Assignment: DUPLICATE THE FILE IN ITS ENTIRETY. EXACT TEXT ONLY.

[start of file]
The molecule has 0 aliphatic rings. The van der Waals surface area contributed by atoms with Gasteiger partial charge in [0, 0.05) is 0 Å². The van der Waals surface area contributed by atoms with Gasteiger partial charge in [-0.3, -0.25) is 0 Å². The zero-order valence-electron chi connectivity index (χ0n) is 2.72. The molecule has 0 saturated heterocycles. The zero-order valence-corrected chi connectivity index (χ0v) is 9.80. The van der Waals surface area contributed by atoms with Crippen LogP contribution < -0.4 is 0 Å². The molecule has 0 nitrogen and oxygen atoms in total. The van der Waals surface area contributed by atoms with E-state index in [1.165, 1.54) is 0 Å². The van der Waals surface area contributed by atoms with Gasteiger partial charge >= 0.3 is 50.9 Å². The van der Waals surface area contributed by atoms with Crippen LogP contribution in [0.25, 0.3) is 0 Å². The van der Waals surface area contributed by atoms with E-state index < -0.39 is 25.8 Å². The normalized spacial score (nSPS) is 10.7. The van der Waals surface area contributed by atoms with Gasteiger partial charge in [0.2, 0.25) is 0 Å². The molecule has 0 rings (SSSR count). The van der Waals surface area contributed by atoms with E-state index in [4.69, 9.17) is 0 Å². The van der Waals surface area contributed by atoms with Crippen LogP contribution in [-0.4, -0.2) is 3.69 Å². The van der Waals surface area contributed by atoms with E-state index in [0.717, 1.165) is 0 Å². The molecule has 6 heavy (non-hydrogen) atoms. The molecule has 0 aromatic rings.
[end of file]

The molecule has 0 aliphatic rings. The van der Waals surface area contributed by atoms with Gasteiger partial charge in [0, 0.05) is 0 Å². The van der Waals surface area contributed by atoms with Gasteiger partial charge in [-0.3, -0.25) is 0 Å². The zero-order valence-electron chi connectivity index (χ0n) is 2.72. The molecule has 0 saturated heterocycles. The zero-order valence-corrected chi connectivity index (χ0v) is 9.80. The van der Waals surface area contributed by atoms with Crippen LogP contribution < -0.4 is 0 Å². The molecule has 0 nitrogen and oxygen atoms in total. The van der Waals surface area contributed by atoms with E-state index in [1.165, 1.54) is 0 Å². The van der Waals surface area contributed by atoms with Gasteiger partial charge >= 0.3 is 50.9 Å². The van der Waals surface area contributed by atoms with Crippen LogP contribution in [0.25, 0.3) is 0 Å². The van der Waals surface area contributed by atoms with E-state index < -0.39 is 25.8 Å². The normalized spacial score (nSPS) is 10.7. The van der Waals surface area contributed by atoms with Gasteiger partial charge in [0.2, 0.25) is 0 Å². The molecule has 0 rings (SSSR count). The van der Waals surface area contributed by atoms with E-state index in [4.69, 9.17) is 0 Å². The van der Waals surface area contributed by atoms with Crippen LogP contribution in [-0.4, -0.2) is 3.69 Å². The van der Waals surface area contributed by atoms with E-state index in [0.717, 1.165) is 0 Å². The molecule has 6 heavy (non-hydrogen) atoms. The molecule has 0 aromatic rings.